Her solution was to purchase a bean bag cover (cover only, no filling), and then load up the inside with the entire stuffed animal collection! The bean bag sits near the books in the room, and if her boys really want one of the animals, it can come out. What a fun idea!

For a similar idea, Boon makes an Animal Bag, a cover specifically for stuffed animals, but with a window, so you can see what’s inside. Once it’s filled it makes a cozy seat.

There are also stuffed animal hammocks, but I really love the bean bag chair cover idea.

What are your ideas for keeping control of a stuffed animal collection?

How Do I Get Rid Of: Stuffed Animals

Last year I had fun with monthly posts in my “Favorite Container” series. For 2014, I’m staring a new monthly series, “How do I get rid of….”   Each month I will share tips and resources to help you get specific items out of your home; those hard-to-get-rid-of items that clients always ask me about.

This month I’m tackling a tough one: stuffed animals. Clients ask me all the time how to get rid of stuffed animals, since many of the organizations we typically donate to don’t accept stuffed animals.

Here are some local organizations and thrift stores that do take donations of stuffed animals:

  • Solutions At Work/Children’s Clothing Exchange – Cambridge, MA. This organization seeks to break the cycle of poverty and homelessness by providing business attire, computers, and children’s clothes and toys to those in need.
  • Global Thrift Store – Waltham, MA + drop off boxes.
  • Savers – various locations. This chain of thrift stores also works with non-profit community partners.
  • Urban Renewal Thrift Store – Allston, MA.
  • Project Smile – Hopedale, MA. This non-profit organization donates stuffed animals, coloring books/crayons, small toys and children's reading books to police and fire departments for police officers, fire fighters and paramedics to give to children involved in traumatic situations.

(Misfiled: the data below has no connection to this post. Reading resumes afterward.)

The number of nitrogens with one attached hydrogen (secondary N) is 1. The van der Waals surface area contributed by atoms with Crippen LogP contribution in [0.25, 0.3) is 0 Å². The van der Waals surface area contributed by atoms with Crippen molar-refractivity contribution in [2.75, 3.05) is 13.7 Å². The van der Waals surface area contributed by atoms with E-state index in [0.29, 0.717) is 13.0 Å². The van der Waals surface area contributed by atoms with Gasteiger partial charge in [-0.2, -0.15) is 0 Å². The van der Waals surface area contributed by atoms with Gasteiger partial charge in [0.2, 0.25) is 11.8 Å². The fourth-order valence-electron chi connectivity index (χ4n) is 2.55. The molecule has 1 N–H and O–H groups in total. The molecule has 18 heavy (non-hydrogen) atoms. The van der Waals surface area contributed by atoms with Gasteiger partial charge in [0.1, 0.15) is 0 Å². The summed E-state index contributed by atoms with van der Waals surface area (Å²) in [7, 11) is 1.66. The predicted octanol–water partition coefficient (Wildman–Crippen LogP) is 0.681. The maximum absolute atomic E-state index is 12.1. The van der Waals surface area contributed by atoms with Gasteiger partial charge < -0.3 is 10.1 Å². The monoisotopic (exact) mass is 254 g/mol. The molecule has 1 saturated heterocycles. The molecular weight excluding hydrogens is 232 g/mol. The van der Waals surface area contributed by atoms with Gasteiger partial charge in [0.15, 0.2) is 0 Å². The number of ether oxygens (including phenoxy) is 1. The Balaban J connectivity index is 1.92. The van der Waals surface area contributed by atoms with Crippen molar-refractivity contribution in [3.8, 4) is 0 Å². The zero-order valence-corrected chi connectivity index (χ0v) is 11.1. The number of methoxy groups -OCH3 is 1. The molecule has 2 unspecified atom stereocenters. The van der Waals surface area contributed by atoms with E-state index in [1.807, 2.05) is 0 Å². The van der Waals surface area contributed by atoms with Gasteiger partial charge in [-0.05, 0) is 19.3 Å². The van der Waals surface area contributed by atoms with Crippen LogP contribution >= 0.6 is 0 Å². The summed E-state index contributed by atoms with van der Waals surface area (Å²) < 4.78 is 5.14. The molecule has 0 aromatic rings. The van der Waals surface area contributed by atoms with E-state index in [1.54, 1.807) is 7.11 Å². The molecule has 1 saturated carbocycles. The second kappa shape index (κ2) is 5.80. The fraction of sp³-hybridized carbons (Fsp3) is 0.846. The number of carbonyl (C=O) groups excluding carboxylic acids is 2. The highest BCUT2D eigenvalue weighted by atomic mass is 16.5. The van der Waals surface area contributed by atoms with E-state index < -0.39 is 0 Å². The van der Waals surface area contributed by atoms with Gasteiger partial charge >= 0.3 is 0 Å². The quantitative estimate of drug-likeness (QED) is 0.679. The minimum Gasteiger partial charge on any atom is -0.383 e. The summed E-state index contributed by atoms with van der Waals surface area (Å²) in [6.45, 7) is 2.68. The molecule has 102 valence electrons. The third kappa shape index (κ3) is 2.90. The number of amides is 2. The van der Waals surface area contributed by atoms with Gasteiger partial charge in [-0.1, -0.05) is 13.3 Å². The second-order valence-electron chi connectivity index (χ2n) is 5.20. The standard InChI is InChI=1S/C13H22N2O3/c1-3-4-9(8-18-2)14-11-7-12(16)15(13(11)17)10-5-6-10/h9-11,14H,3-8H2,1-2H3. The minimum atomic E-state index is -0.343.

• You can also ask your local shelter, fire station, or police department to see if they take donations of stuffed animals to give to children in emergencies.

Be sure the stuffed animals you are donating are in great condition and clean.

Have I missed someplace? Email me at elizabeth@thatsneatorganizing.com and I can add the organization to the resource list.

Thanks to my colleagues in NAPO-New England for their suggestions.

De-Clutter and Gift Idea: Kids Artwork

Looking for a last minute gift idea that also helps you de-clutter? Grab the latest pile of artwork from your kids and turn it into gifts! 

Here are a few ideas:

  • Turn art into placemats: print color copies and have them laminated at an office supply store. I got this idea from a place setting doodle my daughter colored in (and labeled all the foods on the plate). I made a placemat for us and one for each of the grandparents’ houses too.
  • Create personalized wrapping paper through Zazzle; you upload photos but could also do this with photos of your kids’ creations. (Wish I had found out about this earlier!)